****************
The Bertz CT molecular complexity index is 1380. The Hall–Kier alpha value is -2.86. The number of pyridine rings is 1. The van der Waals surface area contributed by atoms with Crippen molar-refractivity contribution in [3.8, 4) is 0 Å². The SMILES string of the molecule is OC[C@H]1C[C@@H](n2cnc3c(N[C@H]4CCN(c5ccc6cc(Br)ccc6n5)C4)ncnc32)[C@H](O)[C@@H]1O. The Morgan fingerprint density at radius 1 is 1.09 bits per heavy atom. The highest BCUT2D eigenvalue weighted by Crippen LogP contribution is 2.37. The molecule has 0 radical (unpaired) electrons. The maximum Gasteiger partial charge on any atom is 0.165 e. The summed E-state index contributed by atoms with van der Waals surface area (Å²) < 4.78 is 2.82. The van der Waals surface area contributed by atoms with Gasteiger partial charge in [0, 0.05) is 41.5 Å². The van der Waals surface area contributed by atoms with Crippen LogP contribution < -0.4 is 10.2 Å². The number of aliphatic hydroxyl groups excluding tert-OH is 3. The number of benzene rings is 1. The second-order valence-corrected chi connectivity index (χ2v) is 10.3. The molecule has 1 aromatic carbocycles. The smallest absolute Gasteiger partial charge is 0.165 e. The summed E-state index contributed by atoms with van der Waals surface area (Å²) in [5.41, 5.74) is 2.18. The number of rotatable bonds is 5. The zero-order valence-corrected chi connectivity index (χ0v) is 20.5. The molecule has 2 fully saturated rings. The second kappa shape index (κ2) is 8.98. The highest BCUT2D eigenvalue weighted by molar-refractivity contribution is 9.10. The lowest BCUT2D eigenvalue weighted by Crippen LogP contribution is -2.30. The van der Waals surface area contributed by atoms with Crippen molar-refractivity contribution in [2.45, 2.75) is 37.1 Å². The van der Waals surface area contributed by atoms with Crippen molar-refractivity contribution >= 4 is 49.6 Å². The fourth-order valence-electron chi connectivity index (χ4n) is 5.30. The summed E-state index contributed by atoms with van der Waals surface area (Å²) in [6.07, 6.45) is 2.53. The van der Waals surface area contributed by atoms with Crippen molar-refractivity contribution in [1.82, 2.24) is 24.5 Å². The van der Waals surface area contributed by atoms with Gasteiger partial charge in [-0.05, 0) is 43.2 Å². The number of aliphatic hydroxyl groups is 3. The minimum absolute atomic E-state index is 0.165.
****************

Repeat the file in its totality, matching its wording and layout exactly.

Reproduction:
The Bertz CT molecular complexity index is 1380. The Hall–Kier alpha value is -2.86. The number of pyridine rings is 1. The van der Waals surface area contributed by atoms with Crippen molar-refractivity contribution in [3.8, 4) is 0 Å². The SMILES string of the molecule is OC[C@H]1C[C@@H](n2cnc3c(N[C@H]4CCN(c5ccc6cc(Br)ccc6n5)C4)ncnc32)[C@H](O)[C@@H]1O. The Morgan fingerprint density at radius 1 is 1.09 bits per heavy atom. The highest BCUT2D eigenvalue weighted by Crippen LogP contribution is 2.37. The molecule has 0 radical (unpaired) electrons. The maximum Gasteiger partial charge on any atom is 0.165 e. The summed E-state index contributed by atoms with van der Waals surface area (Å²) < 4.78 is 2.82. The van der Waals surface area contributed by atoms with Gasteiger partial charge in [0, 0.05) is 41.5 Å². The van der Waals surface area contributed by atoms with Crippen LogP contribution < -0.4 is 10.2 Å². The number of aliphatic hydroxyl groups excluding tert-OH is 3. The number of benzene rings is 1. The second-order valence-corrected chi connectivity index (χ2v) is 10.3. The molecule has 1 aromatic carbocycles. The smallest absolute Gasteiger partial charge is 0.165 e. The summed E-state index contributed by atoms with van der Waals surface area (Å²) in [5.41, 5.74) is 2.18. The number of rotatable bonds is 5. The zero-order valence-corrected chi connectivity index (χ0v) is 20.5. The molecule has 2 fully saturated rings. The second kappa shape index (κ2) is 8.98. The highest BCUT2D eigenvalue weighted by molar-refractivity contribution is 9.10. The lowest BCUT2D eigenvalue weighted by Crippen LogP contribution is -2.30. The van der Waals surface area contributed by atoms with Crippen molar-refractivity contribution in [2.45, 2.75) is 37.1 Å². The van der Waals surface area contributed by atoms with Crippen molar-refractivity contribution >= 4 is 49.6 Å². The fourth-order valence-electron chi connectivity index (χ4n) is 5.30. The summed E-state index contributed by atoms with van der Waals surface area (Å²) in [6.07, 6.45) is 2.53. The van der Waals surface area contributed by atoms with Crippen molar-refractivity contribution in [1.82, 2.24) is 24.5 Å². The van der Waals surface area contributed by atoms with Gasteiger partial charge in [-0.05, 0) is 43.2 Å². The number of aliphatic hydroxyl groups is 3. The minimum absolute atomic E-state index is 0.165.